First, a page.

Brussels — A controversial American plan to decrease allied dependence on the nuclear defense of Western Europe is picking up support among independent strategists. The plan calls for the development of a new generation of sophisticated conventional weapons and intelligence techniques. A number of nongovernmental United States and European experts, many of whom once held high military or civilian office, have given their support to this plan suggested by NATO commander Bernard Rogers last year.
General Rogers, US Defense Secretary Caspar Weinberger, and others have since tried to convince NATO members they should develop new high-technology systems to strike deep behind enemy lines and thwart a possible Warsaw Pact attack on Western Europe.
West European governments have reacted cautiously to such recommendations, which Rogers said could increase their military spending from the target of 3 percent growth per year to 4 percent.
But outside experts who have studied the Rogers plan, and an internal American document labeled ''Battlefield 2000,'' say the technology called for could be developed in the next five years for between $10 and $20 billion. They also forecast that all these adjustments together could add 1 percent to the annual growth in NATO expenditures.
The aim of such new technologies would be to deny the Warsaw Pact the follow-up reinforcements their strategy requires for rapid breakthroughs in NATO defenses.
The proposed NATO doctrine would involve the construction of some 7,000 medium-range nonnuclear ballistic missiles that would concentrate on so-called ''high-value'' Warsaw Pact targets. These targets would include about 5,000 nonnuclear missiles with so-called ''smart'' warheads capable of homing in on distant targets, about 1,000 reloadable rocket systems, missile shelters, and personnel.
They would be aimed at destroying the Warsaw Pact's 30 to 40 main operating air bases, blocking its armies' progression across some 100 strategic river crossings or other transport junctions in the central European theater, and wiping out its command and communications structure. Experts say such technologies are already in Western hands or on the drawing boards. They would have to be accompanied by advanced electronic means of target acquisition, jamming, and other deNenses against enemy attacks.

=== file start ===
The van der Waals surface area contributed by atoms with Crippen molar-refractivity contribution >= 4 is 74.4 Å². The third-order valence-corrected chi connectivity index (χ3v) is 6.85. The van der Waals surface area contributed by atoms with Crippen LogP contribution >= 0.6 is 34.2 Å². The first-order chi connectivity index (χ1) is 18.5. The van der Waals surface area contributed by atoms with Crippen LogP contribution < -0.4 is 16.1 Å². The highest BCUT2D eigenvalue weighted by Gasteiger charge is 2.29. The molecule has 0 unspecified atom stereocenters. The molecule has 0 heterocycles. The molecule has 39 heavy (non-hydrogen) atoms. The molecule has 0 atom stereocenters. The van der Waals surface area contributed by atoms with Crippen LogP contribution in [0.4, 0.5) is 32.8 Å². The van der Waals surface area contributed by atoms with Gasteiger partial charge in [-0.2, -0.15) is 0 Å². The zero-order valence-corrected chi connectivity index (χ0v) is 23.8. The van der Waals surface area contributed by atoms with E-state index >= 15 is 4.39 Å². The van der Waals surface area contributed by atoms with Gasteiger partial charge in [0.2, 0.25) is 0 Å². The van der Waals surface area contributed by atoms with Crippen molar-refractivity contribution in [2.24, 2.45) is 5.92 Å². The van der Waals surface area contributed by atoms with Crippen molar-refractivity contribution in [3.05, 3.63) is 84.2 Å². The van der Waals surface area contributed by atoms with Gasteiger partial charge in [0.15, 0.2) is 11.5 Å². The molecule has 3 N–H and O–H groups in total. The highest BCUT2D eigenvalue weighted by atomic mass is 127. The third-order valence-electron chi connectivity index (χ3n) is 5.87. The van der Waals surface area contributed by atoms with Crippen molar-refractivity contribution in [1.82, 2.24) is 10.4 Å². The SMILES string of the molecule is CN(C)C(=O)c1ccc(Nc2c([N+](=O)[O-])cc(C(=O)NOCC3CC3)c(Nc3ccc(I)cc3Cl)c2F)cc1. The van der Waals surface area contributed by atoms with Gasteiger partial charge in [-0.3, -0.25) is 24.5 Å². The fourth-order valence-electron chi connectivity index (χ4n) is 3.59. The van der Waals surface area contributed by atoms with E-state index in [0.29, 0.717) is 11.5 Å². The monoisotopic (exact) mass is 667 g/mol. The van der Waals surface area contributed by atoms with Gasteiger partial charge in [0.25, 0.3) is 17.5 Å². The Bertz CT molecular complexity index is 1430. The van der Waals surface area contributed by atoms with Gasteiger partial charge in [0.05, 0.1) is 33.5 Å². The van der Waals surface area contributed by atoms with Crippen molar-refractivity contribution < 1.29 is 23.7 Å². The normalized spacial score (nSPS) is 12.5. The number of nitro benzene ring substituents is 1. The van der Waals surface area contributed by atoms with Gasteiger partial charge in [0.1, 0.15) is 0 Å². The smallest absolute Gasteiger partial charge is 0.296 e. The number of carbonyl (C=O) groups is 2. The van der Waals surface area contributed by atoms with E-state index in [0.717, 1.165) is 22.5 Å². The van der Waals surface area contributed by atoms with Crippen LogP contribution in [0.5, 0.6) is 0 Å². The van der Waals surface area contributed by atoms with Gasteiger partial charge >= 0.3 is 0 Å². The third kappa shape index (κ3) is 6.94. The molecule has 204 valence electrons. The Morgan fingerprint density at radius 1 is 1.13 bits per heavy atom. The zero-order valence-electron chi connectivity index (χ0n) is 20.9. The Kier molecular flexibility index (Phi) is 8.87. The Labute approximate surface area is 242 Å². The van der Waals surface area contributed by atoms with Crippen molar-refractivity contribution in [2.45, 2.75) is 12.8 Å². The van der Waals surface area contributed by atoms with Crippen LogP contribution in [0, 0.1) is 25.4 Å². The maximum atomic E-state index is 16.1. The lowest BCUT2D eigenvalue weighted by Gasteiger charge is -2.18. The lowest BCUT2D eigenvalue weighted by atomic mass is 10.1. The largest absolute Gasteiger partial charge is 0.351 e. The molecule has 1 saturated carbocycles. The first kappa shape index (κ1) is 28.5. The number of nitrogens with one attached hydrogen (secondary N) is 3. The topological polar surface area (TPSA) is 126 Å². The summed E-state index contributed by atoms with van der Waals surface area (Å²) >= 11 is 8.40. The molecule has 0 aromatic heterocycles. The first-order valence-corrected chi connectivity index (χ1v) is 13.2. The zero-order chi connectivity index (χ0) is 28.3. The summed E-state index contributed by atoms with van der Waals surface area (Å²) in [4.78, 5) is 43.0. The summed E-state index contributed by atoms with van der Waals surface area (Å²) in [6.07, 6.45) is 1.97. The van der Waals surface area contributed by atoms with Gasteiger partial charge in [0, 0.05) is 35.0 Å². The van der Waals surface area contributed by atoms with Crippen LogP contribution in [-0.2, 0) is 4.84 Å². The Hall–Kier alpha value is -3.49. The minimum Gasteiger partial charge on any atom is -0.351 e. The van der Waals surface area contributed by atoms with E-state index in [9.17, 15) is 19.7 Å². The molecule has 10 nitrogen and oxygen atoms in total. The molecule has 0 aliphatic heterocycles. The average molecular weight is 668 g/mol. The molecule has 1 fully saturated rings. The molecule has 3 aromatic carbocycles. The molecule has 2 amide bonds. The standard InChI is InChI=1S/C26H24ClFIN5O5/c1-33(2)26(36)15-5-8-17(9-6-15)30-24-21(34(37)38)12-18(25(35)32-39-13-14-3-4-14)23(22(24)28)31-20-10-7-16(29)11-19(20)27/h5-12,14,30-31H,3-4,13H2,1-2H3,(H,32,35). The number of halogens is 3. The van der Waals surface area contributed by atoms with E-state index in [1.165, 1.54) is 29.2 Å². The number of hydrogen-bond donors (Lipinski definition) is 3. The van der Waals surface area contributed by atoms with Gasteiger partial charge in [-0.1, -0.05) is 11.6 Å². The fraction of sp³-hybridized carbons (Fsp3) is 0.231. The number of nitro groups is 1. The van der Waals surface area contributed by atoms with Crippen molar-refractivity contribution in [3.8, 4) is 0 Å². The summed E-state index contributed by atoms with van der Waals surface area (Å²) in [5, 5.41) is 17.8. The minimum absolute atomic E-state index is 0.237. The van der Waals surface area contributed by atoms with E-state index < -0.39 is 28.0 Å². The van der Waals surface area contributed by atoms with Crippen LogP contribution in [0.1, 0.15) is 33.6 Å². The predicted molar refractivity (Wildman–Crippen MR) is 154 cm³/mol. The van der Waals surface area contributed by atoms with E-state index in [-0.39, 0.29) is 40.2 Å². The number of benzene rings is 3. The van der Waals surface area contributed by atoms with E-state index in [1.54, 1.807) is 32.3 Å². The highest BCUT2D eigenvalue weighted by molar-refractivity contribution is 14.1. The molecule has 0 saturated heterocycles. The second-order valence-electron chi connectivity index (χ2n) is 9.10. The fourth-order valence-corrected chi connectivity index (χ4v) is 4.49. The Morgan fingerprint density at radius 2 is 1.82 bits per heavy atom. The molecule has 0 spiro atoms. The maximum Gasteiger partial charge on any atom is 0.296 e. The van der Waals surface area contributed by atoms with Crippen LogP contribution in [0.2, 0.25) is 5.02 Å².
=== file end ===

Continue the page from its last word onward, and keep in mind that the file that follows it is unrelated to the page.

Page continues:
These Western strategists feel this would not eliminate the need for a NATO nuclear force or its policy of a flexible forward defense, but would lessen the NATO recourse to nuclear weapons. They reason that such a new NATO capability would be more likely to deter a surprise Warsaw Pact drive than current conventional defense, and create so many uncertainties for Kremlin military leaders they would not launch such an attack.
These Western sources also support proposed ''confidence-building measures'' such as the notification of large-scale troop movements and the establishment of a joint NATO-Warsaw Pact standing committee to exchange information, especially in crises.
It is widely felt that the most likely attack scenario would involve a surprise invasion of Soviet, East German, and Czech Army divisions into Western Europe. Such an attack, experts estimate, would require two to four days of visible preparation. It would be followed by other waves of attack designed to penetrate NATO defenses, and could quickly involve chemical and nuclear weapons.
The new NATO weapons, in the eyes of these strategists, would provide a credible deterrence to such a Warsaw Pact strategy on the battlefield or in the planning stages.
While the initial reaction to such proposals has been cool, the growing support on the part of independent experts is expected to keep the issue on NATO's agenda at future ministerial sessions. And some see them as a response to public anxiety about nuclear weapons.